Blue Chip USAID

January 20, 2011 By Christopher Williams

Yesterday, USAID Administrator Raj Shah highlighted reforms underway at USAID aimed at changing the way the U.S. does development. “The Future of American prosperity resides on the prosperity in the developing world,” Shah stated, outlining specific ways USAID is changing to be more effective and transparent. Shah called for a new “development enterprise” that approaches global poverty with the rigor of a private company. Shah stressed the importance of these programs for U.S. national security and economic prosperity, stating, “our assistance is not just from the American people, it’s also for the American people.” However, USAID won’t be able to implement this new vision without adequate resources, an issue to watch during the next few weeks as Congress must resolve the FY2011 Budget, and the President will release his FY2012 budget, expected early in the week of February 13th.

Must Reads

Who’s In the News

U.S. aid chief faces Republican budget cutters (Andrew Quinn – Reuters)

Rajiv Shah, the administrator of the U.S. Agency for International Development (USAID), said administrative reforms, procurement changes and better contract management would save hundreds of millions of dollars — but only if USAID is allowed to push ahead with its plan to expand and restructure. “We’re making those hard decisions and tough changes,” Shah told Reuters in an interview, saying skeptics on Capitol Hill must be persuaded that overseas aid is an essential part of U.S. security strategy for coming decades.

Smart Power

Sudan: A Case against Cutting Investment in Diplomacy and Development (Alison Giffen – The Will and the Wallet)

The new leader of the House Committee on Foreign Affairs, Ileana Ros-Lehtinen (FL), is casting a negative outlook for US engagement in the world and the Administration’s QDDR implementation by promising cuts to the State Department and foreign aid. That’s certainly a tempting move in our current fiscal circumstances, especially since the diplomacy and development budget has fewer domestic constituents. Sudan, however, provides an important example of the cost of potential cutting.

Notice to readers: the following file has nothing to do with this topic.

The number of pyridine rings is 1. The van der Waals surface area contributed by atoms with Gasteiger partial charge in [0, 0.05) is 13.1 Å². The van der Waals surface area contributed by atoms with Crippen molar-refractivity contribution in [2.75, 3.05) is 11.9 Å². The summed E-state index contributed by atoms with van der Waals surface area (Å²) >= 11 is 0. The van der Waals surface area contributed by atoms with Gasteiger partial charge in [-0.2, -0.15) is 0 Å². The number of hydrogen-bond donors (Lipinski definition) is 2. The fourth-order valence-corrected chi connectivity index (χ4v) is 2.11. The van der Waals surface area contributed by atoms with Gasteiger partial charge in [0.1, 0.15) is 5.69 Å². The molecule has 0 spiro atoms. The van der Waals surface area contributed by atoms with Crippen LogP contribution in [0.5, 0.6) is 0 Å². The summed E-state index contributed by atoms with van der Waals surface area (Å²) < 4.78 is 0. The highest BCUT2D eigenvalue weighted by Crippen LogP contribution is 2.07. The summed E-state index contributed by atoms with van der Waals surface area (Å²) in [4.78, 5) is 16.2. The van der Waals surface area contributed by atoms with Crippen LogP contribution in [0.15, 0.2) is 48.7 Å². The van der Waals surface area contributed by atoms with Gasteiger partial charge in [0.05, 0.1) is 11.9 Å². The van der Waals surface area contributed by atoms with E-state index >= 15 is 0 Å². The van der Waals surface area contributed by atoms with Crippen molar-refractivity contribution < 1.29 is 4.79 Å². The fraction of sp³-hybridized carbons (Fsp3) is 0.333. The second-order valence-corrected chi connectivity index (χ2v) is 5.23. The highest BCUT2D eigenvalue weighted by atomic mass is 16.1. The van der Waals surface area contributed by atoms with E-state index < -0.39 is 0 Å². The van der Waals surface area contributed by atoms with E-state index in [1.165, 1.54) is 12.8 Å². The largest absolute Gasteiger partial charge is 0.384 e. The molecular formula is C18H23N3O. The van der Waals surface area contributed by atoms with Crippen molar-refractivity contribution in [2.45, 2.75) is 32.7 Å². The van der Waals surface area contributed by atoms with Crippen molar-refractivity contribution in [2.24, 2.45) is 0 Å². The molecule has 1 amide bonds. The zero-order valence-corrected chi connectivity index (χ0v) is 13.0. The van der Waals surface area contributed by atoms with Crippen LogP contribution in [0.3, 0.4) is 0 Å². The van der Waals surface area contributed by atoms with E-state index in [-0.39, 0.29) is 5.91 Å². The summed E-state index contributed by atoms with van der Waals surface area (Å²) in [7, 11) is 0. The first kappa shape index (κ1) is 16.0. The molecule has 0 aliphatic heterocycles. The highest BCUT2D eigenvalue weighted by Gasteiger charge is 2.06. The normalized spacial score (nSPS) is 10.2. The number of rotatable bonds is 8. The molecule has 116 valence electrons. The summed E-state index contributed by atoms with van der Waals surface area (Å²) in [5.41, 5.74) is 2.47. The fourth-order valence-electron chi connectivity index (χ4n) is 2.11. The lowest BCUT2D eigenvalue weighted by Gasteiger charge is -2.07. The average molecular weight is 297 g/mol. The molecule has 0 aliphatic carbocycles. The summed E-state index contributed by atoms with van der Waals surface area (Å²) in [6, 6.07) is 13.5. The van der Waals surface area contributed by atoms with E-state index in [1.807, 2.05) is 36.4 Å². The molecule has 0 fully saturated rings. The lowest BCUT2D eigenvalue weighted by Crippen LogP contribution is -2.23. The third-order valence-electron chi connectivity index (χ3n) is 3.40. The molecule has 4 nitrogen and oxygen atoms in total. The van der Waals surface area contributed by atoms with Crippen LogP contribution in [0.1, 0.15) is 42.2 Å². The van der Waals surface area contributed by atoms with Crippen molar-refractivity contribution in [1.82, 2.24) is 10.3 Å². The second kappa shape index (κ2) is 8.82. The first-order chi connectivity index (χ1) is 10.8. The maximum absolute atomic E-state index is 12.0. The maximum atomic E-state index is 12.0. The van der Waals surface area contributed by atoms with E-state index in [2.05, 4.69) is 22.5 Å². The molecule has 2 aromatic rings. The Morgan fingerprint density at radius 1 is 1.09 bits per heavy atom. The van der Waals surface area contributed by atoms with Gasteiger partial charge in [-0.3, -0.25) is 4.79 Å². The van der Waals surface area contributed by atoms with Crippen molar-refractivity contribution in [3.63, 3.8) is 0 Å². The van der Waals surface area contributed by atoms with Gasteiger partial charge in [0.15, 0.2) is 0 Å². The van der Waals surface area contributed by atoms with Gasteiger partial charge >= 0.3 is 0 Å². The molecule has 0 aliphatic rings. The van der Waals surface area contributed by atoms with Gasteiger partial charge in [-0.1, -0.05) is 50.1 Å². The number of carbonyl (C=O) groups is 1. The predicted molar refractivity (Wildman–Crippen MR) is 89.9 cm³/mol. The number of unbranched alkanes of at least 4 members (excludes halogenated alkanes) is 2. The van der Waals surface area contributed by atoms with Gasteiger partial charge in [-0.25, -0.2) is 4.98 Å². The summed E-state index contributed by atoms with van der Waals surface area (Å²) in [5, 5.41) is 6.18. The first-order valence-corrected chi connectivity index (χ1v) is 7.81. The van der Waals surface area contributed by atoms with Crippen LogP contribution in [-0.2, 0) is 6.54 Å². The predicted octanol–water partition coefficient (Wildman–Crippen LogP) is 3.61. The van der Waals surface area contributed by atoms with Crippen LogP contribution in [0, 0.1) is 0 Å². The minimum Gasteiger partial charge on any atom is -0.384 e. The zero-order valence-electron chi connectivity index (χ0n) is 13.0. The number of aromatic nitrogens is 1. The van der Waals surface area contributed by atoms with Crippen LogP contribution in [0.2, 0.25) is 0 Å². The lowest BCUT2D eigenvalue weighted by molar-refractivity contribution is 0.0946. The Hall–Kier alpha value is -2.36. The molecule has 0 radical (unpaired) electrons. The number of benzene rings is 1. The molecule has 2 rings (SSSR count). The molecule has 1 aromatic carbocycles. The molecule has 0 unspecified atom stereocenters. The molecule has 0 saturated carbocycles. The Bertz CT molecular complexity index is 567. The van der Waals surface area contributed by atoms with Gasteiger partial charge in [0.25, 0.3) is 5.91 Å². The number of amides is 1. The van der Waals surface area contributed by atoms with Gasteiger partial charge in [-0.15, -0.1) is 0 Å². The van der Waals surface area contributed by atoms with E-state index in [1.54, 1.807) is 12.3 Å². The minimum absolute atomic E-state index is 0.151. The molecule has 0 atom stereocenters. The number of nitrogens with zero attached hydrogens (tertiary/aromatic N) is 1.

Politics/Foreign Policy

Members of Congress, Reflecting U.S. Public Fears, Greet China’s Hu Coolly (Julie Davis – Bloomberg)

Members of Congress, their constituents worried about economic competition from China, are using President Hu Jintao’s visit to Washington to castigate his government and press for strong action against it. Their approach is in contrast to that of President Barack Obama, who is working to strengthen ties with the world’s second-largest economy, and highlights the political potency of criticizing China at a time of economic anxiety at home.

CEOs Ask for Deals, Not Obstacles (Laura Meckler – The Wall Street Journal)

President Barack Obama used the state visit by Chinese President Hu Jintao to send a message endorsed by Corporate America: The U.S. wants to do more business with China, despite differences over trade policy, currency and human rights. “We want to sell you planes, we want to sell you cars, we want to sell you software,” Mr. Obama said during a joint news conference with Mr. Hu, underscoring the importance of expanding commercial ties.

Sharing Chopsticks (Michael Brenner – The Huffington Post)

We are building a base network across Southwestern and Central Asia while working feverishly to suppress any forces hostile to us. We are psychologically and intellectually not ready to think seriously about the terms for sharing power with China and developing mechanisms for doing so over different time-frames. Washington is too preoccupied with parsing the naval balance in East Asia to reflect on broad strategies.